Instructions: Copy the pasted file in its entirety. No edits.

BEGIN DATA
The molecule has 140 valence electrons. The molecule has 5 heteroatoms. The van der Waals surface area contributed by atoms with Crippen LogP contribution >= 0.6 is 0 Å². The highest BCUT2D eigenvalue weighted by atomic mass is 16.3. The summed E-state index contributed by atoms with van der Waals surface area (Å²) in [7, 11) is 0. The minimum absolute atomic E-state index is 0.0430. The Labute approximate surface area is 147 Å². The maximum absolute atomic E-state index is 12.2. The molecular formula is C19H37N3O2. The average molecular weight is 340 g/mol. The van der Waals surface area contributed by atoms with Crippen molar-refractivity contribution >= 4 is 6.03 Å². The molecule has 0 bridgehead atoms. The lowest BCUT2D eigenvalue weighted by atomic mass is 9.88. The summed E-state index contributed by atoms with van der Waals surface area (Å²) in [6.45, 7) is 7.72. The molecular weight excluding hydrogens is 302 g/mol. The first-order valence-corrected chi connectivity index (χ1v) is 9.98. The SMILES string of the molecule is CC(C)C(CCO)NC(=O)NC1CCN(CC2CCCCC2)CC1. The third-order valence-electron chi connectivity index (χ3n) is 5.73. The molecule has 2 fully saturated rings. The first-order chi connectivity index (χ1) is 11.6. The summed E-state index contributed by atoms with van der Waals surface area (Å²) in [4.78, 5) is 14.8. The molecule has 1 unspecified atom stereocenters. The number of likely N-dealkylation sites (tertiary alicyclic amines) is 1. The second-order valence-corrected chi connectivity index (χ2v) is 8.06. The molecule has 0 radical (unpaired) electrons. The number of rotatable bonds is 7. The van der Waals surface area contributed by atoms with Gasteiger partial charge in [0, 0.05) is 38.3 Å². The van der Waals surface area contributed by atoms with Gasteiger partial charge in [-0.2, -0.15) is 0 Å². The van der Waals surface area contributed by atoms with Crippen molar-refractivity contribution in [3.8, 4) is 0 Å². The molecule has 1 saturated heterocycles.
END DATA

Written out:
The molecule has 140 valence electrons. The molecule has 5 heteroatoms. The van der Waals surface area contributed by atoms with Crippen LogP contribution >= 0.6 is 0 Å². The highest BCUT2D eigenvalue weighted by atomic mass is 16.3. The summed E-state index contributed by atoms with van der Waals surface area (Å²) in [7, 11) is 0. The minimum absolute atomic E-state index is 0.0430. The Labute approximate surface area is 147 Å². The maximum absolute atomic E-state index is 12.2. The molecular formula is C19H37N3O2. The average molecular weight is 340 g/mol. The van der Waals surface area contributed by atoms with Crippen molar-refractivity contribution >= 4 is 6.03 Å². The molecule has 0 bridgehead atoms. The lowest BCUT2D eigenvalue weighted by atomic mass is 9.88. The summed E-state index contributed by atoms with van der Waals surface area (Å²) in [6.45, 7) is 7.72. The molecular weight excluding hydrogens is 302 g/mol. The first-order valence-corrected chi connectivity index (χ1v) is 9.98. The SMILES string of the molecule is CC(C)C(CCO)NC(=O)NC1CCN(CC2CCCCC2)CC1. The third-order valence-electron chi connectivity index (χ3n) is 5.73. The molecule has 2 fully saturated rings. The first-order chi connectivity index (χ1) is 11.6. The summed E-state index contributed by atoms with van der Waals surface area (Å²) in [4.78, 5) is 14.8. The molecule has 1 unspecified atom stereocenters. The number of likely N-dealkylation sites (tertiary alicyclic amines) is 1. The second-order valence-corrected chi connectivity index (χ2v) is 8.06. The molecule has 0 radical (unpaired) electrons. The number of rotatable bonds is 7. The van der Waals surface area contributed by atoms with Gasteiger partial charge in [0, 0.05) is 38.3 Å². The van der Waals surface area contributed by atoms with Gasteiger partial charge in [-0.2, -0.15) is 0 Å². The van der Waals surface area contributed by atoms with Crippen molar-refractivity contribution in [3.8, 4) is 0 Å². The molecule has 1 saturated heterocycles.